Fig. 6.
COX-2 regulates Mcl-1 expression and Mcl-1-mediated apoptosis resistance in H460-TR and H1568-TR cells. A, H460-TR and H1568-TR cells were mock-transfected or were transfected with 5 nM COX-2- or negative control siRNA. COX-2, Mcl-1L, and c-FLIPL were ...

Discussion

This study establishes a new cellular signaling pathway consisting of Akt, COX-2, and Mcl-1L that confers acquired apoptosis resistance to lung cancer cells. Having discovered that Akt and Mcl-1L play an important role in acquired resistance against TRAIL-induced apoptosis (Wang et al., 2008), we now have identified that a dramatic overexpression of COX-2 in lung cancer cells is integral to acquired apoptosis resistance that can be abrogated through inhibiting Akt. Suppressing COX-2 activity with either a chemical inhibitor or COX-2 siRNA drastically alleviated resistance to therapeutic-induced apoptosis. Alleviating this apoptosis resistance was associated with a reduction in Mcl-1L expression. Thus, our data suggest that Akt, COX-2, and Mcl-1L form a novel signaling pathway conferring lung cancer cells' acquired apoptosis resistance, and this pathway could be a molecular target for preventing and circumventing acquired chemoresistance in lung cancer.

As a potent mechanism for chemoresistance, acquired apoptosis resistance contributes to therapy failure and tumor recurrence (Wilson et al., 2009). The mechanism of acquired apoptosis resistance is complex and not well elucidated (Fulda, 2009; Wilson et al., 2009). Activating the drug inactivation or clearance mechanisms can directly remove apoptosis-inducing drugs from cancer cells. For example, chemotherapy induces the expression of the ATP-binding cassette multidrug transporter proteins that trigger efflux of the drugs. Directly suppressing the apoptosis pathways or reducing the activity of the apoptosis machinery is also involved (Fulda, 2009). In addition, activating antiapoptotic cell survival signals such as NF-κB and Akt, which have been commonly found in a variety of cancer cells, could be another mechanism in acquired apoptosis resistance. Our results show a constitutive Akt activation in acquired apoptosis resistance, adding more evidence supporting the involvement of cell survival signaling, although other mechanisms are not excluded.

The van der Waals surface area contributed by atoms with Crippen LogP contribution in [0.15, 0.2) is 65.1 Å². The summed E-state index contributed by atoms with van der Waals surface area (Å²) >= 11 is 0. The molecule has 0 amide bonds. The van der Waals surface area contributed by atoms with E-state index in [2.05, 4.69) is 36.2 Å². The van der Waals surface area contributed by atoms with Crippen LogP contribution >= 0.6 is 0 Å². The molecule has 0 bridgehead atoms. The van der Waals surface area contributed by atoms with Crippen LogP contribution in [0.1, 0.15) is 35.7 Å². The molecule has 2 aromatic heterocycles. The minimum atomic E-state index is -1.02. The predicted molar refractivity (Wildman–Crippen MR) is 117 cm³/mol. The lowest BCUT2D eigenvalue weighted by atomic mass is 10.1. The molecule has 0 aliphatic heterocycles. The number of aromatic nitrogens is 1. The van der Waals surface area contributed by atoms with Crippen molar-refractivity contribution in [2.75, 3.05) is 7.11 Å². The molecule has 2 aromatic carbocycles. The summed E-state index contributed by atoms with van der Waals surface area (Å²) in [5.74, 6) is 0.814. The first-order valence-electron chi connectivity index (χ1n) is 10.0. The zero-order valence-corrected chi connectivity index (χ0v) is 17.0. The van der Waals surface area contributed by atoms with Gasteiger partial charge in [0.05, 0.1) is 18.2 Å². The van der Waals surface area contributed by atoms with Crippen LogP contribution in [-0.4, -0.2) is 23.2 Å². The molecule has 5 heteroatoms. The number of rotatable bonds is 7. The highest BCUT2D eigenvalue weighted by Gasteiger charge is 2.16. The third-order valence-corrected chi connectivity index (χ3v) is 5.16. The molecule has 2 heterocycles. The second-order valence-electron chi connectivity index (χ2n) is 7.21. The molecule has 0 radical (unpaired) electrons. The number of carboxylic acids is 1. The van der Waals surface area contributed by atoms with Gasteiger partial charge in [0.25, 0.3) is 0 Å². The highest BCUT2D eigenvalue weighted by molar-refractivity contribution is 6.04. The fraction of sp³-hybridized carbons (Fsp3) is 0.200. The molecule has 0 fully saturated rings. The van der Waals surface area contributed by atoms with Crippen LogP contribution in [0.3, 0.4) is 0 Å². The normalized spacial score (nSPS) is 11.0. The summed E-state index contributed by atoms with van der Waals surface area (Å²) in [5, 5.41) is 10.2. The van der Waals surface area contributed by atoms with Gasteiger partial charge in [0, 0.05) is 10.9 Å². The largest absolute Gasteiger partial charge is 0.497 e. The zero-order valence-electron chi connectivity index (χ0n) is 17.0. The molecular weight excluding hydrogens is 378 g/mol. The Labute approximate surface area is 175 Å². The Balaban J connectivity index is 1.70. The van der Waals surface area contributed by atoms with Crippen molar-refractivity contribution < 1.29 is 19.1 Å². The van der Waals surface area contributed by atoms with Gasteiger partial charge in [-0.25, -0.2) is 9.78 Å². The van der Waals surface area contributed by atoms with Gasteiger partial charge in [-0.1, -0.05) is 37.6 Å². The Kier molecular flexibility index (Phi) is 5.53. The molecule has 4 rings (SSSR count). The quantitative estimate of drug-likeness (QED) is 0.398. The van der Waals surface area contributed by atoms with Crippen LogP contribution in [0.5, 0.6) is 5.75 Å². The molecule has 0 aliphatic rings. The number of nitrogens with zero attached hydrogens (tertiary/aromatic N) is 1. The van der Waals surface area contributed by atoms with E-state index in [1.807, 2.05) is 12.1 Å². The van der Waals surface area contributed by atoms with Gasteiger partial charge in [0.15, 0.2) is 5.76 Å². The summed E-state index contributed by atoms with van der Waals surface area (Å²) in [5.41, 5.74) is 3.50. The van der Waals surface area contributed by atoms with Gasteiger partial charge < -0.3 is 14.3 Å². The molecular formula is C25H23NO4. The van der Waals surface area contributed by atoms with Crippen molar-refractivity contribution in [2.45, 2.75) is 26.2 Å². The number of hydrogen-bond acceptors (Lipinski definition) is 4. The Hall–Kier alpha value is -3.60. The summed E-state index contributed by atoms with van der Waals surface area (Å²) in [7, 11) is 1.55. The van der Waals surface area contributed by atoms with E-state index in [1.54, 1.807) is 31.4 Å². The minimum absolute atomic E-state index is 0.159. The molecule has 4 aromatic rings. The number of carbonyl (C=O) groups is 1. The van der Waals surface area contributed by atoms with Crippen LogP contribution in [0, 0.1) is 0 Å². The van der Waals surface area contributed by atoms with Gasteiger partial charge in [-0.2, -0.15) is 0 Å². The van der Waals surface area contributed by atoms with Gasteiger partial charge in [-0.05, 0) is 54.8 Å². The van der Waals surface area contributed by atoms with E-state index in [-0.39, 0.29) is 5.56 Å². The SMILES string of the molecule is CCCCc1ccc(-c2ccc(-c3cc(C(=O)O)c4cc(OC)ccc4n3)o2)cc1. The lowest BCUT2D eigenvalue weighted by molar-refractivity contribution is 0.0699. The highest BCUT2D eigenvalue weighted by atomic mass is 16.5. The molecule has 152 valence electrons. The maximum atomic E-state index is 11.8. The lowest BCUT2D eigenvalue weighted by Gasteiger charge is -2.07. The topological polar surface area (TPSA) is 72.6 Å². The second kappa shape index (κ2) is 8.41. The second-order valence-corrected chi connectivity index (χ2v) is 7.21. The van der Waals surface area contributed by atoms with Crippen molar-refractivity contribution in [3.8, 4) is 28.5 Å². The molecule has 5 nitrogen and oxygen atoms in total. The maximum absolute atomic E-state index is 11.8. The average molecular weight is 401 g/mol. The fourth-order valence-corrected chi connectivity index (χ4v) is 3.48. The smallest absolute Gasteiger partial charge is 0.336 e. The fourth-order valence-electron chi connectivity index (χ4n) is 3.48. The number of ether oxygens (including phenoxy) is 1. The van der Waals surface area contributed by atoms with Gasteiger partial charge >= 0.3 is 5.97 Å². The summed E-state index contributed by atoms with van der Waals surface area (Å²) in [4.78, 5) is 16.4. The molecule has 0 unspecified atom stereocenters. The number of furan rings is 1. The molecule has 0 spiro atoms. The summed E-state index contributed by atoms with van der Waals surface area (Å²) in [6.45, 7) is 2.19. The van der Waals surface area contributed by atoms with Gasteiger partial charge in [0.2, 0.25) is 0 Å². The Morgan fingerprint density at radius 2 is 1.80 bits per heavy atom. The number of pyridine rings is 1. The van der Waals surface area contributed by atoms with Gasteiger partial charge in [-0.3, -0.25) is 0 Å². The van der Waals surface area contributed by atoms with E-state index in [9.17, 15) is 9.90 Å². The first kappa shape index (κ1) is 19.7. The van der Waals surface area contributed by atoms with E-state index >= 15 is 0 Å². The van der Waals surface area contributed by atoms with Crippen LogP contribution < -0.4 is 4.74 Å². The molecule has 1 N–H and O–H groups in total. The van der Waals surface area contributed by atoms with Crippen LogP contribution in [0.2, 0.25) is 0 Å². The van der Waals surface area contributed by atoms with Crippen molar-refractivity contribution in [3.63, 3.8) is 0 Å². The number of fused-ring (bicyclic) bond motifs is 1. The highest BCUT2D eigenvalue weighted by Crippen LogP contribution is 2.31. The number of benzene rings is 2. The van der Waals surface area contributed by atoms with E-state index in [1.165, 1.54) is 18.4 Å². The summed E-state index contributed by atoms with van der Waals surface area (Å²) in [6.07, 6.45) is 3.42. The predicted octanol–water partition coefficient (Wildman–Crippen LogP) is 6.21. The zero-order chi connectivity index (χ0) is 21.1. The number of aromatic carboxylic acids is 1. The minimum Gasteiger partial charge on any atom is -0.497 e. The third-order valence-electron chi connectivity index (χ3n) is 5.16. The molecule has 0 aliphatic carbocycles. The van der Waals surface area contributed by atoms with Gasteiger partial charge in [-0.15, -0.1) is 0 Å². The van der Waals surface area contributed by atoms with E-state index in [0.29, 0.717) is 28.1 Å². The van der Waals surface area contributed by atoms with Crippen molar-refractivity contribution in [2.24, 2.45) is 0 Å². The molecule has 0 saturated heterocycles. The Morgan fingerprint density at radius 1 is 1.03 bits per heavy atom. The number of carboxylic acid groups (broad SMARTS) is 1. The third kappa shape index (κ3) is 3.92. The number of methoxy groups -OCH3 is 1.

As a master kinase, Akt regulates apoptosis through directly phosphorylating the apoptotic machinery proteins such as caspase-9 and apoptosis regulator BAD and indirectly suppressing apoptosis through modulating other pathways such as NF-κB, c-Jun NH2-terminal kinase, and p53 (Hanada et al., 2004; Wang et al., 2007). In this report, we show that Akt activates a COX-2-mediated antiapoptotic pathway that involves the antiapoptotic Bcl2 family member Mcl-1. The expression of COX-2 at both the messenger RNA and protein levels was effectively blocked when Akt was suppressed with either siRNA or a chemical inhibitor, suggesting that COX-2 is a downstream factor of Akt, and the up-regulation of COX-2 is probably due to increased transcription rate or COX-2 mRNA stability. This is consistent with previous reports showing that PI3K/Akt regulates COX-2 expression (Ladu et al., 2008; Lee et al., 2008b). Numerous cell signaling pathways, including NF-κB, Ap1, and PI3K/Akt, have been reported to be involved in inducing COX-2 expression (Telliez et al., 2006). Under some circumstances NF-κB also is downstream of Akt (Ozes et al., 1999; Wang et al., 2007). However, NF-κB is unlikely to be involved in up-regulation of COX-2 by Akt in the apoptosis-resistant cells established in this study because blocking NF-κB had no detectable effect on this action of Akt. Because we clearly detected a reduction of GSK3β activity when Akt was blocked and GSK3β was implicated in regulating COX-2 expression (Rao et al., 2004; Wang et al., 2006a), it remains to be determined whether the Akt downstream kinase GSK3β is involved in regulating COX-2 expression in the context of acquired apoptosis resistance.